ing in a short time good the wishes of
every one. The present handsome St.
Augustine church of Ashland owes its
construction to the indefatigable
Father Hogan. Whilst his labors in
his sphere of action had already
proven abundantly fruitful yet they
augured still more so for the future.
And with vim and vigor he prosecuted
his holy vocation, when a malady
flung the zealous worker on the couch
of sickness. Medical aid did not avail
and the young priest, not yet five
years in the ministry, soon sank into
the slumber of death.

We were present at the funeral
which took place at St. Francis Sem-
inary in accordance with the oft ex-
pressed wishes of deceased. The body
was accompanied thither by Rev.
John Dietrich, then an assistant at
Jacksonville. Obsequies were had in
the Seminary chapel January 16, with
Father Willmes of Milwaukee as cele-
brant and Revs. J. Dietrich and Nic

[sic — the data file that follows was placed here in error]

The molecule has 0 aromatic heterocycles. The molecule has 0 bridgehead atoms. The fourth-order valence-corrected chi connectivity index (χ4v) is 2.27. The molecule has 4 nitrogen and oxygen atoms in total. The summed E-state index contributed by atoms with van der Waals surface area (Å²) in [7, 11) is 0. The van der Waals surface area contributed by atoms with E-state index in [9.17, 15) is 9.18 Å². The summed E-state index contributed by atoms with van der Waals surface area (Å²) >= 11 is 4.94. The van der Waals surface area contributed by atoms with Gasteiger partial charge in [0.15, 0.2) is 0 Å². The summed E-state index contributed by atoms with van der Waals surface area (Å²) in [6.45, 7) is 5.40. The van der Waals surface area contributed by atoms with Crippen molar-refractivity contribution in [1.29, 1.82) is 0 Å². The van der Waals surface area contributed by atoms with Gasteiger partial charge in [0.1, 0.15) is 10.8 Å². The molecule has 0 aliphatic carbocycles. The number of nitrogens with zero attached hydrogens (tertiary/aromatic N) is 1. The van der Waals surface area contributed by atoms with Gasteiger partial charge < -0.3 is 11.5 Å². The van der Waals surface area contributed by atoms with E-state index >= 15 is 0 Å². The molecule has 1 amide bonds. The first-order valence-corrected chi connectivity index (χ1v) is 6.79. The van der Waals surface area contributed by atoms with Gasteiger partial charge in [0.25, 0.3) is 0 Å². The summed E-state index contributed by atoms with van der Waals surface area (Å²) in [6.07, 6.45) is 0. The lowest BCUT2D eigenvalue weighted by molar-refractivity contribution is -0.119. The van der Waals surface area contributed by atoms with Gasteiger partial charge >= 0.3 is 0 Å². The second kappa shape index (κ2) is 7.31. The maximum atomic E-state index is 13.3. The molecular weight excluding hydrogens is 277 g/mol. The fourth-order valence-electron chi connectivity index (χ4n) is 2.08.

Thill as assistants, while Father Jos.
Rainer, then professor at the Semin-
ary (of late nominated a "Notary
Apostolic" by the Holy See, appointed
a Vicar General of the Milwaukee
diocese and who has acted for years
Rector of the seminary) preached the
funeral sermon. The remains were
interred in the little cemetery ad-
joining the Chapel of the Woods.
R. I. P.



REV. HENRY JOSEPH HOVEN.



"Beyond the Land,

Beyond the Sea,
There shall be rest
For thee and me".

To cele'brate the "Golden Sacerdotal
Jubilee" is a privilege accorded to but
very few priests, the majority are
gathered to their reward long ere this.
Such a great commemorative day was
reserved for Rev. H. J. Hoven, when
in the fall of 1911, he celebrated the
50th anniversary of his ordination to